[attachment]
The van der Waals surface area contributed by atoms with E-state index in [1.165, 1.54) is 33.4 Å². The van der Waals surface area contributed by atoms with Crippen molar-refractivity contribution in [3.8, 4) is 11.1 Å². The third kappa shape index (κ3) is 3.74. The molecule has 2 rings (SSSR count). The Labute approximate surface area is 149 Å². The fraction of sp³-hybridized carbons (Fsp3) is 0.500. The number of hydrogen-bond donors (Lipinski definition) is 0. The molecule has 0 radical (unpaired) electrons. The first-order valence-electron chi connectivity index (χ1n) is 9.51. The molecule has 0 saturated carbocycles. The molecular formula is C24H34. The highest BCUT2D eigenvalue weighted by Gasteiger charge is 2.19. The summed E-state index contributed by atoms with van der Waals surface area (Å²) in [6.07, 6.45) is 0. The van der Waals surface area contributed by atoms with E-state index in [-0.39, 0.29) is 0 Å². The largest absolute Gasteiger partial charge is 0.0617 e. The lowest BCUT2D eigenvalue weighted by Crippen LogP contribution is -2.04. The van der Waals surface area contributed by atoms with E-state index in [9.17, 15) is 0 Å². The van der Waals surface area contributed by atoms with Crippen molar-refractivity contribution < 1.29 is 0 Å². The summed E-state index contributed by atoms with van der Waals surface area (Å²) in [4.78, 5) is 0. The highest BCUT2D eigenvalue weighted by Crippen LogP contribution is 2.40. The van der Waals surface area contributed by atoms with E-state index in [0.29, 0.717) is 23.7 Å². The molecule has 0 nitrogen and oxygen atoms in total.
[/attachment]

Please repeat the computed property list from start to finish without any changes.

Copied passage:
The van der Waals surface area contributed by atoms with E-state index in [1.165, 1.54) is 33.4 Å². The van der Waals surface area contributed by atoms with Crippen molar-refractivity contribution in [3.8, 4) is 11.1 Å². The third kappa shape index (κ3) is 3.74. The molecule has 2 rings (SSSR count). The Labute approximate surface area is 149 Å². The fraction of sp³-hybridized carbons (Fsp3) is 0.500. The number of hydrogen-bond donors (Lipinski definition) is 0. The molecule has 0 radical (unpaired) electrons. The first-order valence-electron chi connectivity index (χ1n) is 9.51. The molecule has 0 saturated carbocycles. The molecular formula is C24H34. The highest BCUT2D eigenvalue weighted by Gasteiger charge is 2.19. The summed E-state index contributed by atoms with van der Waals surface area (Å²) in [6.07, 6.45) is 0. The van der Waals surface area contributed by atoms with E-state index in [-0.39, 0.29) is 0 Å². The largest absolute Gasteiger partial charge is 0.0617 e. The lowest BCUT2D eigenvalue weighted by Crippen LogP contribution is -2.04. The van der Waals surface area contributed by atoms with E-state index in [9.17, 15) is 0 Å². The van der Waals surface area contributed by atoms with Crippen molar-refractivity contribution < 1.29 is 0 Å². The summed E-state index contributed by atoms with van der Waals surface area (Å²) in [4.78, 5) is 0. The highest BCUT2D eigenvalue weighted by Crippen LogP contribution is 2.40. The van der Waals surface area contributed by atoms with E-state index in [0.29, 0.717) is 23.7 Å². The molecule has 0 nitrogen and oxygen atoms in total.